Search Results for: variorum

Money for a Variorum OED & OED Bibliography

Over the past many moons I’ve posted from time to time about my researches into the Oxford English Dictionary, and some of the interesting or puzzling or maddening or heartening things I’ve found there. A big theme lately has been the need for a Variorum, or track-changes, OED, which would allow researchers to compare the […]

Why We Need a Variorum OED: “Transgender”

The need for a Variorum–i.e. a detailed revision history for every published element of the OED since 1884–is becoming even more acute.

A Variorum OED

The Oxford English Dictionary is a notoriously patchy text, having been written and re-written over a span of 130 years or so. In a recent post I put together a graphic representation of this, coloring bits from different editions, additional series and supplements. But even an up-to-date, revised entry in OED3 is a patchwork, combining […]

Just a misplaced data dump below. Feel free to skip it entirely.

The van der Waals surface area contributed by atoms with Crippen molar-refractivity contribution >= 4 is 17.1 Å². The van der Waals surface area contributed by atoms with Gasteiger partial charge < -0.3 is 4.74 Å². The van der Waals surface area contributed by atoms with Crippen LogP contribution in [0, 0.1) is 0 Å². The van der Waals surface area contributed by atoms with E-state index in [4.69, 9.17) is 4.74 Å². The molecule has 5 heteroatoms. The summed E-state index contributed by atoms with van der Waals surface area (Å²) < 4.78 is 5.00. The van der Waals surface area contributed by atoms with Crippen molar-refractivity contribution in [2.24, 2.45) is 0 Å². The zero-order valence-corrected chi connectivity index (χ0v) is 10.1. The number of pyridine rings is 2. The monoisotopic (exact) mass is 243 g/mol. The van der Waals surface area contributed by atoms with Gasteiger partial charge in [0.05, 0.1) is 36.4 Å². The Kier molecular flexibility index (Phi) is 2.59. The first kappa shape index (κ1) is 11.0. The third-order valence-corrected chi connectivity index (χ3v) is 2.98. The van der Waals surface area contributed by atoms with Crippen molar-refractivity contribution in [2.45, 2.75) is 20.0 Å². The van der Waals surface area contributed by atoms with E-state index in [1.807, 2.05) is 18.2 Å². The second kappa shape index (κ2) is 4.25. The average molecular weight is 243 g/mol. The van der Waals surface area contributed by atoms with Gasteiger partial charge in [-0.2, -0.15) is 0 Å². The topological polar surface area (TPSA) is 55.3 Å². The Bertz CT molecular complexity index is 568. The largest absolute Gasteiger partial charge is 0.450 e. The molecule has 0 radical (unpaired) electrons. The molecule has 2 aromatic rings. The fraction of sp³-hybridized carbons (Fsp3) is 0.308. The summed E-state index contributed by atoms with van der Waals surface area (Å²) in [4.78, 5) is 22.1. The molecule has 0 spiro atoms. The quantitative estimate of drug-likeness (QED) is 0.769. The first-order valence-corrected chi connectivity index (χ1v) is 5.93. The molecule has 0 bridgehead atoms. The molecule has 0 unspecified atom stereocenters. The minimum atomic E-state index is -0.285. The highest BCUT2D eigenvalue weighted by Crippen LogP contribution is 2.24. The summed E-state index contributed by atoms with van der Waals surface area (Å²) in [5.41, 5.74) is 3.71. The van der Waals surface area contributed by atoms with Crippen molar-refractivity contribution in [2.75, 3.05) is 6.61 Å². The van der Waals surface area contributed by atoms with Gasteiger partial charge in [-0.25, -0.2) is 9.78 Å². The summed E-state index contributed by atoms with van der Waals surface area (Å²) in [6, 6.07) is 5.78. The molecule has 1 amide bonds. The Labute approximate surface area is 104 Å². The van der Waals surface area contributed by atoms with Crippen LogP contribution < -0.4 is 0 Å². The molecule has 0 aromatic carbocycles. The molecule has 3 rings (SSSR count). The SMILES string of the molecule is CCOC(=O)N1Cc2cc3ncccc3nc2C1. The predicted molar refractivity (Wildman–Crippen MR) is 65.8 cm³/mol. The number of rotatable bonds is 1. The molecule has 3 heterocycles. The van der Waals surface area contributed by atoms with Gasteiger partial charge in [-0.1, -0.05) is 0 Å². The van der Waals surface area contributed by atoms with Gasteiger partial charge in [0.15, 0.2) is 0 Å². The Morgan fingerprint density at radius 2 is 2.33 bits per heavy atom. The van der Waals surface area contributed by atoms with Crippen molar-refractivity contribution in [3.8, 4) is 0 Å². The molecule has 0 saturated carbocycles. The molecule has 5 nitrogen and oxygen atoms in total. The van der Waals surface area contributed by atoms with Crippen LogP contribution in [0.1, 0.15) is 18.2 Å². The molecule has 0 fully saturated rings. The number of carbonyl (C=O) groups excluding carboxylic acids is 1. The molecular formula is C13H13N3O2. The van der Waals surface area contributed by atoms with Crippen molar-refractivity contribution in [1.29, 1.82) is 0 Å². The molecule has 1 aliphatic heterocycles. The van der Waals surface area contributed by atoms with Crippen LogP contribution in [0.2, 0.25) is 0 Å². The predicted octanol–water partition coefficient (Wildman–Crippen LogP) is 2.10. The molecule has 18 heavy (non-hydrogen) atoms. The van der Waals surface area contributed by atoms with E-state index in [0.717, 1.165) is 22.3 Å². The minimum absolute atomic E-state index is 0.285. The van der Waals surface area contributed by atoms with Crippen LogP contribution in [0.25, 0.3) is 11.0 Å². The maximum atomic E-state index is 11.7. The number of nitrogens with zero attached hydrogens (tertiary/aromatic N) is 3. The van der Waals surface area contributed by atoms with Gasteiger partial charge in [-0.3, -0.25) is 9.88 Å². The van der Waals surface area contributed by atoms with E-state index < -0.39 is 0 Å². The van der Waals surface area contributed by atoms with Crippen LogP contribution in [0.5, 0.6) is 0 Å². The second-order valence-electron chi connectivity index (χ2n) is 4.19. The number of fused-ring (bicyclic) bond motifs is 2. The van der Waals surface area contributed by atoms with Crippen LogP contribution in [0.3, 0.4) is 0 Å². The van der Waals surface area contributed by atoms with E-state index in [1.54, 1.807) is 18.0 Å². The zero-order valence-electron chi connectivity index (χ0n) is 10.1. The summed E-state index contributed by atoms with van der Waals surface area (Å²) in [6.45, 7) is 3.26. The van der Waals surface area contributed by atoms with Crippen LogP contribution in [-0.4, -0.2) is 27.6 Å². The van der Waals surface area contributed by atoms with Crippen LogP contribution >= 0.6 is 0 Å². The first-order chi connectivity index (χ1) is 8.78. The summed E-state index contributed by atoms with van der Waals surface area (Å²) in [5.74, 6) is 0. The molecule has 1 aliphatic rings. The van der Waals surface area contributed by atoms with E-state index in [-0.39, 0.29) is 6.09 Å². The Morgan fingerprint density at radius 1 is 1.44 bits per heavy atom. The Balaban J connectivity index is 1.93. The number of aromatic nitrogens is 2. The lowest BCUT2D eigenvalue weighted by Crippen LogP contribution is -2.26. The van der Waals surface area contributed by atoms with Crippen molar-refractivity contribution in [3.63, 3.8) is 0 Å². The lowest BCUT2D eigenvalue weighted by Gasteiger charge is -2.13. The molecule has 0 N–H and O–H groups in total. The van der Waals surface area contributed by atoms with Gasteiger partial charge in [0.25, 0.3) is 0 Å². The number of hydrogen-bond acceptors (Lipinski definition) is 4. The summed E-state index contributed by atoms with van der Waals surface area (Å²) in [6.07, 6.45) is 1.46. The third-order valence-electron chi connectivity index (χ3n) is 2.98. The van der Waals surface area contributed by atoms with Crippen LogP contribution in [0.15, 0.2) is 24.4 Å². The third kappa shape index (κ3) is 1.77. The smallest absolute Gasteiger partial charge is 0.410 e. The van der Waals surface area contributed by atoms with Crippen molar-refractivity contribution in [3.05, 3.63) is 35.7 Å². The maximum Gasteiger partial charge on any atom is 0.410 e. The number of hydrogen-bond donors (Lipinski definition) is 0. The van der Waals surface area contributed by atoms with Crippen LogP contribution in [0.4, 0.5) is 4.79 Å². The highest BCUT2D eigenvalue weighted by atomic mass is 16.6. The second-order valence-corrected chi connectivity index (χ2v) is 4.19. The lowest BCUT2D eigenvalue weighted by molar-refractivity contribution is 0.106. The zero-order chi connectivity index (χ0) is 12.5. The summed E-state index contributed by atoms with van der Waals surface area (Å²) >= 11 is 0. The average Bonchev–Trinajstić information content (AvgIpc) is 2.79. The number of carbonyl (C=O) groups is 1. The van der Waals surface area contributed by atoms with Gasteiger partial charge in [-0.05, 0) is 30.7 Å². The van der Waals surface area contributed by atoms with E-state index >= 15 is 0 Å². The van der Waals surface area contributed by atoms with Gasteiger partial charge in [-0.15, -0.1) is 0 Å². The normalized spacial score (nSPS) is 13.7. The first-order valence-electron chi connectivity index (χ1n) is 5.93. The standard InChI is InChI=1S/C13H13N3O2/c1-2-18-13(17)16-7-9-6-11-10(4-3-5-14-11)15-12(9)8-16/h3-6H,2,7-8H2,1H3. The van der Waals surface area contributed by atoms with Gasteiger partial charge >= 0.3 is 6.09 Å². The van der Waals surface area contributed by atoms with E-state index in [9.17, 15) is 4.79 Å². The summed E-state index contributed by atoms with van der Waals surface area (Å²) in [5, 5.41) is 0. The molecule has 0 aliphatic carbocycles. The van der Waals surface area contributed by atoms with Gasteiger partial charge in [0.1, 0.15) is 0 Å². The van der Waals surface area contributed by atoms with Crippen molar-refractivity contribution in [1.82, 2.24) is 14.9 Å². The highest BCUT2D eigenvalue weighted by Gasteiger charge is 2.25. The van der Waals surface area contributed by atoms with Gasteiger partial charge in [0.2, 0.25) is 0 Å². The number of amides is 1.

Nae Mair for the Nonce?

Growlsome, guzzledom, panfrivolium – Oxford English Dictionary #OED doing away with “nonce-words” | Nae Mair for the Nonce? | The Life of Words

OED “Transgender” Update Update

In my last post [“Why we need a Variorum OED: ‘Transgender’ ” 9/12/2020], I pointed to the OED entry for TRANSGENDER as it appeared in December 2020 as a good example of the need for a Variorum OED, which would label all elements (etymologies, definitions, quotations) with their individual revision histories. Well, in the last […]

Shakespeare’s Earliest Citations in the OED

No author’s representation in the OED has received more comment than Shakespeare’s: if you ever come across a mention of OED citation evidence, more than likely it’s being used to substantiate (sometimes challenge or qualify) a claim that Shakespeare invented the most English words, or made up the most new meanings for existing words, or […]

Project: The Life of Words

This is the online home of The Life of Words, a long-term research project based at St Jerome’s University in the University of Waterloo, in Waterloo, Ontario. The broadest way of describing the focus of this project is to say that it investigates the importance of words in culture. More specifically, The Life of Words […]